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SBIR Phase I: Multichannel Resonators Enabling A Phenotypic Point Of Care Infectious Disease Diagnostic


This SBIR Phase I project will build technology to reduce the time needed to identify effective antibiotics for urinary tract infections (UTIs) from 2 days to 2 hours. Every year in the US, 13 million UTIs are treated with a physician's best guess antibiotic, because antimicrobial susceptibility testing (AST) is too slow. Up to half of first guesses are wrong, opening up the possibility for infections to worsen into life-threatening sepsis and allowing antimicrobial resistance to evolve. One quarter of 1.5 million sepsis cases and at least 250,000 deaths every year begin as UTIs. Rapid AST using biophysical sensing can take guesswork out of UTI treatment, save lives, and avoid billions in unnecessary healthcare costs. By sensing bacterial cell fluctuations associated with the mechanically active processes of metabolism, motility, and growth, this novel and fundamentally different measurement concept for AST enables almost an order of magnitude increase in speed. This project will establish technical and commercial feasibility of developing the underlying sensor technology for point-of-care diagnostics that demand push-button technology operable in a hectic clinical environment. Translating innovative federally-funded technologies like this out of the laboratory and into medical clinics will build taxpayers' return on basic research investments. <br/><br/>This project tackles a key technical hurdle for clinical implementation of rapid biophysical AST at a meaningful scale: demonstration that the demanding performance characteristics of the underlying resonating quartz sensor technology can be reproduced using low cost materials for a disposable resonator housing providing fluidic, thermal, and electrical control. The rapid biophysical AST method takes the pulse of bacterial cells. Changes in mechanical fluctuations of cells occur after exposure to an effective antibiotic, and can be sensed in real time by detecting phase noise generated by cells on a resonating crystal substrate. Key to the commercial success of this technology are multichannel resonators that can be manufactured in large quantities to perform with very low noise resonance characteristics. Best practices from low cost microfluidics studies will dovetail with those from high-tech resonator development to deliver the phase noise performance needed to pick up the biological signal. Rapid prototyping tools including 3D printing will be used for quick design iterations. If satisfactory, Phase II will optimize fabrication methodologies for both resonators and housing modules interfacing with a fully integrated clinical prototype instrument ready to support clinical trials of the technology.<br/><br/>This award reflects NSF's statutory mission and has been deemed worthy of support through evaluation using the Foundation's intellectual merit and broader impacts review criteria.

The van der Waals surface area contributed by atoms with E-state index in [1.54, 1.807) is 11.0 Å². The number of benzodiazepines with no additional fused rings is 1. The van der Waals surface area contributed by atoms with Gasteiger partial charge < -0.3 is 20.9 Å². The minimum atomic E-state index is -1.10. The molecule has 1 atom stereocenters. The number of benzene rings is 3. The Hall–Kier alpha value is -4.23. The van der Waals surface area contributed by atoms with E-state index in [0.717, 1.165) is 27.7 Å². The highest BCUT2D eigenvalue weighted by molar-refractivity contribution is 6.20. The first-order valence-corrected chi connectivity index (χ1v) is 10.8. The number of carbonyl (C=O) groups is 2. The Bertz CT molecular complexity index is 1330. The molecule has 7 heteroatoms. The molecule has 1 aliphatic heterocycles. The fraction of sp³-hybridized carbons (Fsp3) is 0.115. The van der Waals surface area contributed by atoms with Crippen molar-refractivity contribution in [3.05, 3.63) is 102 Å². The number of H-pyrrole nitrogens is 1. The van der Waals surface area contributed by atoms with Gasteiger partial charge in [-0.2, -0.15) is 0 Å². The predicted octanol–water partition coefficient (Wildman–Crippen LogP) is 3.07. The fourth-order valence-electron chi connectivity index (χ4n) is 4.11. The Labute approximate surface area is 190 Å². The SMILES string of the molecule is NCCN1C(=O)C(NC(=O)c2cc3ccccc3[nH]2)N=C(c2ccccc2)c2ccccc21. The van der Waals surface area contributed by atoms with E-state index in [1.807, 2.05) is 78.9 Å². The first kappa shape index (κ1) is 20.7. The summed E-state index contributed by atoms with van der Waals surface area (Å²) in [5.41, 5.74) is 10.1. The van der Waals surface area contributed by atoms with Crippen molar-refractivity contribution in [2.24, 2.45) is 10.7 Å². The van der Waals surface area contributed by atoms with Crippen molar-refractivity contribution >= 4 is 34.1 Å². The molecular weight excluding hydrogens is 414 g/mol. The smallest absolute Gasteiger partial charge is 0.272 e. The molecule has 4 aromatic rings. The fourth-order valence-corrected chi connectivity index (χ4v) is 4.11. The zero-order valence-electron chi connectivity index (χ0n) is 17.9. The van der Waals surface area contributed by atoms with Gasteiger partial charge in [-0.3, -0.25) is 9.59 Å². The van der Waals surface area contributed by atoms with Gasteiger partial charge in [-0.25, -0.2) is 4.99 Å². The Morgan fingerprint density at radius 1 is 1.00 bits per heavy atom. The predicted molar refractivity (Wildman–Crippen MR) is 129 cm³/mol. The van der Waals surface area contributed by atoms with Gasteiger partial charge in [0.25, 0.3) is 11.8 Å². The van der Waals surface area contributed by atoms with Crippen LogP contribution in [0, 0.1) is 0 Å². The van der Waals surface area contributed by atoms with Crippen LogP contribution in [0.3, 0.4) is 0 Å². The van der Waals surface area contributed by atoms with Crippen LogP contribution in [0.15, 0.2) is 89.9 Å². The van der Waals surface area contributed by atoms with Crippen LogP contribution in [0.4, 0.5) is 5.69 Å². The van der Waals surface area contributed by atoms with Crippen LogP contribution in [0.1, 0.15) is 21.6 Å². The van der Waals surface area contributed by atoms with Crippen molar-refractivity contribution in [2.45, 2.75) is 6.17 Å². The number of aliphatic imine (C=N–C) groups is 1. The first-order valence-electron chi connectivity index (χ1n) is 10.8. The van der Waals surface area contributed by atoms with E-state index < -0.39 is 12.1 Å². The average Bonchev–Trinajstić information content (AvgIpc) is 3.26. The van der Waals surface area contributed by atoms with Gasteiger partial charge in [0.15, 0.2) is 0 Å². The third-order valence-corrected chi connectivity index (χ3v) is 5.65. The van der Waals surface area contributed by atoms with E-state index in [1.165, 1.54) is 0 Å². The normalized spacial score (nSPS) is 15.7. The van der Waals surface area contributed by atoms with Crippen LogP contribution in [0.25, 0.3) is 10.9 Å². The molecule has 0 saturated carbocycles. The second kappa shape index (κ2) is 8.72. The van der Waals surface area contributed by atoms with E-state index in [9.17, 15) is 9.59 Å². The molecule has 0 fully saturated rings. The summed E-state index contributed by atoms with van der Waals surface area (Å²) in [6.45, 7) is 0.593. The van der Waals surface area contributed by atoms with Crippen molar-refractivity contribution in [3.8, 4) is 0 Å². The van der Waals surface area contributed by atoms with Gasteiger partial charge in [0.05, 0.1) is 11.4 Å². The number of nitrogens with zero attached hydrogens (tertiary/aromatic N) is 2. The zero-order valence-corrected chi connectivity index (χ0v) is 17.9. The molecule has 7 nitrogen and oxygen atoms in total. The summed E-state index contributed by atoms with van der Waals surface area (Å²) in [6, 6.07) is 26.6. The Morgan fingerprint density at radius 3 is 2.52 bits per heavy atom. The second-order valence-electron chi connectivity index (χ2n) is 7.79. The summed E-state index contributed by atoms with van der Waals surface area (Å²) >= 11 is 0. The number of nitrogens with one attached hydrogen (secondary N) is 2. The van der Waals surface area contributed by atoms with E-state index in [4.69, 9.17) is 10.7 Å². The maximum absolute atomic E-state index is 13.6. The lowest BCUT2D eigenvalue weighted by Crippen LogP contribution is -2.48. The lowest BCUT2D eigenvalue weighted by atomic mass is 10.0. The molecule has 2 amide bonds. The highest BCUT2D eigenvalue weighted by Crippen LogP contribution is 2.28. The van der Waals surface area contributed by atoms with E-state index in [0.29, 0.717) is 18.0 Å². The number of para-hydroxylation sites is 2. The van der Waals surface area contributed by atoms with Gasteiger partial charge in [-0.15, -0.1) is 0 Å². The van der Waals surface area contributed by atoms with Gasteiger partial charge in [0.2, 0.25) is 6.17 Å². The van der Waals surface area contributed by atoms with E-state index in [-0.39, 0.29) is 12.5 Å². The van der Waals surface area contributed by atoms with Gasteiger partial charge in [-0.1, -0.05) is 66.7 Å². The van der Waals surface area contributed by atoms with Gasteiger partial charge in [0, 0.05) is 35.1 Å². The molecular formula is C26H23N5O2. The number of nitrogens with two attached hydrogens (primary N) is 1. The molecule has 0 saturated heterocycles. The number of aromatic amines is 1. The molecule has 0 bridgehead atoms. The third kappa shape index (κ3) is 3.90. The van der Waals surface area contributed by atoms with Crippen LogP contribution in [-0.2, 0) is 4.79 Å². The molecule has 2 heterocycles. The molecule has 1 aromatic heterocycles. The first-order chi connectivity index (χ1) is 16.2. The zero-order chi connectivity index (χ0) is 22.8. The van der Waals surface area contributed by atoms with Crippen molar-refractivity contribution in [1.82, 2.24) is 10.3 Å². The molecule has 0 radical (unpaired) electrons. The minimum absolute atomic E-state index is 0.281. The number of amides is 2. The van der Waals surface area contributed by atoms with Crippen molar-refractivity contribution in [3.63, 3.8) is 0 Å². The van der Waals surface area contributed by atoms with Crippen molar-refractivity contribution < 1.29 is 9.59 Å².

Danielle France
Microbial Pulse Diagnostics, LLC
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